A Happy Ending (and Beginning) for a Brave Iraqi Friend
According to U.S. officials, about 300 Iraqi interpreters have been killed in the line of duty.
November 18, 2008 - 12:23 am
Between 2007 and 2008, I got to know a man in South Baghdad whose codename was “Bishop.” This is the short story of his life.
His parents were Kurdish Sunnis. They moved to Baghdad 34 years ago — recently married, excited to make a new life for themselves and create a family. Bishop’s real name is Bashar Akram Ameen; the name given to him when he was born on October 6, 1978, in the Abu Ghraib apartments in Baghdad. Bashar had three sisters and one brother. His schooling included graduating from a Baghdad high school in the class of ’96 and attending the Agriculture College of Baghdad University from 1997 until 2002 when he graduated. America had just set its sights on toppling Saddam.
Shortly after graduating, Bashar began service in the Iraqi Army Reserve, but that lasted only three months, because the U.S. crushed a great part of the Iraqi Army and then officially dissolved the rest. For three months, Bashar was one of those unemployed young men we worried about. He got a job in October 2003, as a bodyguard for an Iraqi judge. His first job didn’t last long because insurgents assassinated the judge. Feeling lost and a bit frightened, Bashar decided to look for a “safer” job, and began interpreting for, as he called it, “the Sally Port Security Company” in al-Mansour, Baghdad. Insurgents in his neighborhood figured out that he was working for an American company, and on February 21, 2006, as he left his job at 6:00 pm, they started shooting at him in his car, “… but I miraculously survived,” Bashar explained to me, “and that was the reason to leave my job at that company.”
His own safety, and therefore that of his loved ones, was in jeopardy, and so, as Bashar recalled, “I quit visiting my family for over four months.” Though he had used caution, his family was forced to flee in order to avoid imminent suffering or death from the insurgents. Bashar explained, “They had killed our neighbor’s son, so their father gave the key of his house to my father to keep the house safe until maybe the situation getting better. Then, on the next day, the same killers of our neighbors came to my father and asked him about the key, so he refused to give it away and he said that he don’t have it and he don’t know anything about it.” The insurgents warned Bashar’s father that they would check the validity of his information, and if it was untrue, “they will teach my father and us a lesson.” His family, doing what they must to survive, reluctantly left their home. Bashar wrote to me, “My father packed some basic stuff and moved from our own house in Ameriya, Baghdad; Iraq.”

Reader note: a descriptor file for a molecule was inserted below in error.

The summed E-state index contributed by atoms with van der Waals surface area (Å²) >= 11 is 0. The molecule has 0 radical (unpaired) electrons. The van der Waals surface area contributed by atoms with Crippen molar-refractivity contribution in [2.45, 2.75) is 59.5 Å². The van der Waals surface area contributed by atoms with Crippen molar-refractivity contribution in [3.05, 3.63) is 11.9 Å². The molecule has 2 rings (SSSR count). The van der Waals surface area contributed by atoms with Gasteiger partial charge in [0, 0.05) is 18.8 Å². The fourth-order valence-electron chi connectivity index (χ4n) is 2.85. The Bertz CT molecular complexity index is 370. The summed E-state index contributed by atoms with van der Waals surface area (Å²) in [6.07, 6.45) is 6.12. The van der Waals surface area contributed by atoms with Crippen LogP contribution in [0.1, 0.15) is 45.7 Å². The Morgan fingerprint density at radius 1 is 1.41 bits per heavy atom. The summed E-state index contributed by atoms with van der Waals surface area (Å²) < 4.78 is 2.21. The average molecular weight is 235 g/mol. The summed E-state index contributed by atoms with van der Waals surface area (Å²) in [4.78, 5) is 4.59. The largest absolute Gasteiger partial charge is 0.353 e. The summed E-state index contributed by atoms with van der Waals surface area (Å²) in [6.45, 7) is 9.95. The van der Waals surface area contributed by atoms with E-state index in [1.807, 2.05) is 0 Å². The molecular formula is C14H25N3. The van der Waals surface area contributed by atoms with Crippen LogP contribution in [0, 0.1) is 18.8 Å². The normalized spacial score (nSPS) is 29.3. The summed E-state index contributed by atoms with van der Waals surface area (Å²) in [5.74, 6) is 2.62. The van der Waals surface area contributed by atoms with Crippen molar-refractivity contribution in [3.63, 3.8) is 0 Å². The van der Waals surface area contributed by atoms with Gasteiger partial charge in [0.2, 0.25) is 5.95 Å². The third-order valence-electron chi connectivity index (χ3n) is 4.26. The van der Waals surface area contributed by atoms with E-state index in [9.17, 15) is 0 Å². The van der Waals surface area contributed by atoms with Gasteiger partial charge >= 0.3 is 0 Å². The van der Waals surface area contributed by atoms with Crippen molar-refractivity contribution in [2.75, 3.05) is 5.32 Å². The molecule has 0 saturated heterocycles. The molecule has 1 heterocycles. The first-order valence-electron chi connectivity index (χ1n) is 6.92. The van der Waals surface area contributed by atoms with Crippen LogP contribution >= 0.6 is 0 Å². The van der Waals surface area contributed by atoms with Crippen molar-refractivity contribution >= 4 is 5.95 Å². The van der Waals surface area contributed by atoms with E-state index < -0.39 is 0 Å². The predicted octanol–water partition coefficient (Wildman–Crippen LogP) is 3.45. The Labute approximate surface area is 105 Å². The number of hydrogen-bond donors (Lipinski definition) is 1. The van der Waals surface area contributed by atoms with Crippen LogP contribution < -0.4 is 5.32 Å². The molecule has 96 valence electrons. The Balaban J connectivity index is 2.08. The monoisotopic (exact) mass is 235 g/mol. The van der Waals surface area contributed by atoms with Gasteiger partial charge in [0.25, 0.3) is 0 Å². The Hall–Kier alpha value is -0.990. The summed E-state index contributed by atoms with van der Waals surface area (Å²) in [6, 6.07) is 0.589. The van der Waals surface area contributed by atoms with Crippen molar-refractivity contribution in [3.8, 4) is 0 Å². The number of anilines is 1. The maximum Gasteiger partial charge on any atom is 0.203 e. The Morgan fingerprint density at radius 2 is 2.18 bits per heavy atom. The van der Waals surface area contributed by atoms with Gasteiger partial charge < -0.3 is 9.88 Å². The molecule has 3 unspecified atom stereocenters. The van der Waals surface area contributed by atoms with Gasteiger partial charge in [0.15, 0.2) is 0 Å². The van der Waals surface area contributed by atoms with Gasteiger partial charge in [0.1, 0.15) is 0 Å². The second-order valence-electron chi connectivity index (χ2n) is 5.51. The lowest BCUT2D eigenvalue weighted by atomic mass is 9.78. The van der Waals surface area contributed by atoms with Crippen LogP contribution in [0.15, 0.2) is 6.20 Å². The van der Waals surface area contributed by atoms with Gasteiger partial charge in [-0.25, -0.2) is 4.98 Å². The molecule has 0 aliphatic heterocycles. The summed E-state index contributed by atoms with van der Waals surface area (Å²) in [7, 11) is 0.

By now, the civil war was raging in Baghdad.
Not everything was so bleak. Even at the height of the civil war, life went on. Bashar met a woman named Alyaa, who worked in legal administration at the “Sally Port Security Company.” They courted for a year, and got married on September 14, 2006 — all the while, sectarian violence raged around Iraq. A year later their first son, Mustafa, was born. Around that time, however, the local Shia militia (called Jaish al-Mahdi, or JAM) figured out that Bashar, who is Sunni, had worked for the Americans at Forward Operating Base (FOB) Falcon (where he got the codename “Bishop”). “They began coming around to bother my wife while I was at work,” he recalls. “So we moved again to live in al-Mansour, Baghdad. And since then, I stopped making any type of relationships with the neighbors just because you can’t trust anybody. In al-Mansour, we had very quiet time …”
And so Bashar began working for the American Army as an interpreter, for various units, at the time of peak fighting. I first met Bishop when he worked for 1-4 Cav in South Baghdad. The 1-4 Cav soldiers kept Bishop busy, working him hard, and he became one of the team. As the months rolled by and I came back to 1-4 on several occasions, their area had become quieter and quieter until, really, there was nothing going on except progress. The younger infantrymen were proud of the progress, but wanted to get up to Mosul or out to Afghanistan, where the fighting was. But not Bishop. He’d seen the worst of it and did not want to see any more war. He was old beyond his years and wanted peace.